Hazeltine Ryder Cup debut beckons as Danny Willett continues to rise

ON THE RISE: Danny Willett hits to the fourth green during the Cadillac Championship golf tournament in Doral. Picture: AP/Wilfredo Lee.ON THE RISE: Danny Willett hits to the fourth green during the Cadillac Championship golf tournament in Doral. Picture: AP/Wilfredo Lee.
ON THE RISE: Danny Willett hits to the fourth green during the Cadillac Championship golf tournament in Doral. Picture: AP/Wilfredo Lee.
Danny Willett has climbed to a career-high of 11th in golf's world rankings and is almost certain now to make his Ryder Cup debut at Hazeltine later this year after providing more compelling evidence of his ability to mix it with the game's very best.

The 28-year-old from Sheffield finished in a tie for third at the WGC Cadillac Championship in Miami, having spent much of the weekend looking like he belonged on a leaderboard that included Rory McIlroy, Bubba Watson, Adam Scott and Phil Mickelson – major winners all.

Only a 10ft putt for birdie that lipped out on the 71st hole denied him the chance to draw level with Scott at the top of the leaderboard on Sunday night, before a tee shot into the water on 18 eventually ended a challenge he had sustained all week.

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Still, a third-place finish – two shots behind Scott – is not to be sniffed at, especially for a man who before his victory at the Nedbank Challenge in Sun City in December 2014, had been struggling to hold down a regular place in the world’s top 10o.

Fifteen months, two further European Tour wins, a top-six at the Open and three top-three finishes in World Golf Championship events later, he finds himself in 11th.

There are only three Europeans above him; McIlroy in second, Henrik Stenson in seventh and Justin Rose in eighth.

On top of that, his stunning form has put him in a strong position to qualify for Darren Clarke’s European team for the Ryder Cup in September.

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Willett is second on the European points list, from which the first four players qualify – and in another encouraging aside for White Rose golf, his fellow Yorkshireman Matt Fitzpatrick is fourth and would make the team if the points race stopped now.

And even if he fails to qualify via that route, Willett is also third on the world points list, from which the next five players earn selection.

“It’s trending in the right direction and everything is going nicely,” was Willett’s assessment of the acceleration in his fortunes on Sunday night.

“I don’t think we can get too disheartened with the results.

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“It’s nice to know that you pitch up and there’s the top-50 players in the world here.

“The last three or four (WGC events) that we’ve played, we’ve finished top five, so it’s good.”

And even if a first WGC title eluded him this time, merely being in the shake up on the back nine – when his ball-striking and short game stood up to the extra scrutiny – will have served him well.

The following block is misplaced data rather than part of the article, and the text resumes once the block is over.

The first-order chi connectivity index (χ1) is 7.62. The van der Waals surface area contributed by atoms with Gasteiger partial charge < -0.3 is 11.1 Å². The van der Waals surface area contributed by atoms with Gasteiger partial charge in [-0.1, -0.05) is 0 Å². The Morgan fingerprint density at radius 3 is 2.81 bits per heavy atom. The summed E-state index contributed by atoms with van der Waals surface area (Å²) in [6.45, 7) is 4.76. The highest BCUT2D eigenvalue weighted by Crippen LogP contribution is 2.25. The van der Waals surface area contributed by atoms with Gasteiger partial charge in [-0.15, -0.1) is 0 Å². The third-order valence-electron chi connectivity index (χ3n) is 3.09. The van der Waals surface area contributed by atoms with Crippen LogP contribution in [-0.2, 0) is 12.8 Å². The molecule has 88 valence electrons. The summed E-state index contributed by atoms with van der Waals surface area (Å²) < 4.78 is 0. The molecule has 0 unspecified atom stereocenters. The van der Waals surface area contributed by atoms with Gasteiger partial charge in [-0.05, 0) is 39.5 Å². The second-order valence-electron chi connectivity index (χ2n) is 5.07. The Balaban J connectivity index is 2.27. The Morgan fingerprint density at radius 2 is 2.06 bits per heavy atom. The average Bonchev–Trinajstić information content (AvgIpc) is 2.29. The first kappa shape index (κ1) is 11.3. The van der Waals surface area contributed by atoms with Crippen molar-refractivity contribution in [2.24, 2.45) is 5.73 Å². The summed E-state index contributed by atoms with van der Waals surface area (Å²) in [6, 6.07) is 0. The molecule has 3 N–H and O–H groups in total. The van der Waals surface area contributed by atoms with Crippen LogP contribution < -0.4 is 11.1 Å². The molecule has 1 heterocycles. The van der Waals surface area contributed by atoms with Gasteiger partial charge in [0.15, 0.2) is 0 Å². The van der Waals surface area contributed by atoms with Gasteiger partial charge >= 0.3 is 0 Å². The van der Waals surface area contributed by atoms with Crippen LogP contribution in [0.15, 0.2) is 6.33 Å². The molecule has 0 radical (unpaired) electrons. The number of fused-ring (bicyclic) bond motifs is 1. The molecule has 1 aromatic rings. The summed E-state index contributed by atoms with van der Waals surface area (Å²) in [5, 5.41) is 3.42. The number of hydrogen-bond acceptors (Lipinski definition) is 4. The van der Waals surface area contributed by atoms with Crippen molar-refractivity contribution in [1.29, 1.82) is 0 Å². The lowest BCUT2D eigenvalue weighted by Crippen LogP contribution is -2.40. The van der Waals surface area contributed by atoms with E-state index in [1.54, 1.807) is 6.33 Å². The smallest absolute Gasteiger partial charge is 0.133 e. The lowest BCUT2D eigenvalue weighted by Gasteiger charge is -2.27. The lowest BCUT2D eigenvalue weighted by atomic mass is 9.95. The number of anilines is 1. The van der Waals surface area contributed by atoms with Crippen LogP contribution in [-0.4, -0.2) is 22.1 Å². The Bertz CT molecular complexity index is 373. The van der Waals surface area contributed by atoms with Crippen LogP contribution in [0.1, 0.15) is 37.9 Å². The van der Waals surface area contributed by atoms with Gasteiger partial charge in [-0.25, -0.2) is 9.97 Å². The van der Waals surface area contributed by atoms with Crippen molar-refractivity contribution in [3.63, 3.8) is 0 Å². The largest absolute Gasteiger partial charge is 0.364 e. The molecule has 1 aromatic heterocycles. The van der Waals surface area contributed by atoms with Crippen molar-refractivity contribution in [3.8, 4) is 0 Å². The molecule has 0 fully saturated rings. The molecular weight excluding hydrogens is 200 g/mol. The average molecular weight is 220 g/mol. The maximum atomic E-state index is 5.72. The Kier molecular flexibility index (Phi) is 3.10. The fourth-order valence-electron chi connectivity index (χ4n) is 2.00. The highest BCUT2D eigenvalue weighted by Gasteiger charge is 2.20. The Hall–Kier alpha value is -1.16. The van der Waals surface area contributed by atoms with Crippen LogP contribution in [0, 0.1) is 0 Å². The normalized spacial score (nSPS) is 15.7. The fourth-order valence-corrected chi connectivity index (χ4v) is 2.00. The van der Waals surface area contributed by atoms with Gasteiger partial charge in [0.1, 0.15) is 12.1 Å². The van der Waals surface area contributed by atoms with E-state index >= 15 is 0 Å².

“I’ve always said over the last couple of years, winning is about getting in a position on Sunday afternoons to give yourself a chance and sometimes things go your way and sometimes they don’t,” said Willett.

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“It was another good week. Being up there in contention on the back nine at a World Golf Championship is a step in the right direction.

“Today we hit it okay, a bit scrappy in places but could have been a different story but for 17, and obviously it was a pretty tricky drive for me hitting a cut down the last.

“All in all, if someone said at the beginning of the week, see where 10-under par gets you, I’d have taken it. It’s a really tricky golf course, and the wind (on the final day) obviously played its part more than any other day.

“You can look back and you’re probably going to lose by one or two, but over the course of the week, I’ve got a lot out of the game, so I can’t be too unhappy.”

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Cadillac champion Scott has set his sights on a second Masters title after producing an extraordinary fightback to win his second tournament in succession.

Scott carded a closing 69 which featured two double bogeys in the space of three holes, a shank and seven birdies to finish 12 under par at Doral, one shot ahead of double Masters champion Bubba Watson.

“I can’t believe I have won back- to-back weeks out here and to win a WGC is huge,” said Scott, who was also second in the Northern Trust Open a fortnight ago.

“Somehow I need to bottle this up and keep it another four or five weeks through the Masters and that would be amazing to get myself into contention there and have a chance.”

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Scott won the Masters in 2013 using a long putter and reached the top of the world rankings in May 2014, but has successfully reverted to a conventional club in order to comply with the ban on anchored strokes which came into effect on January 1.

“I have been working hard on my putting and couldn’t ask for a better way to test myself, a six-footer to win a World Golf Championship event,” he added.

“I made a couple of horrible errors on the front nine but you can’t give up hope.”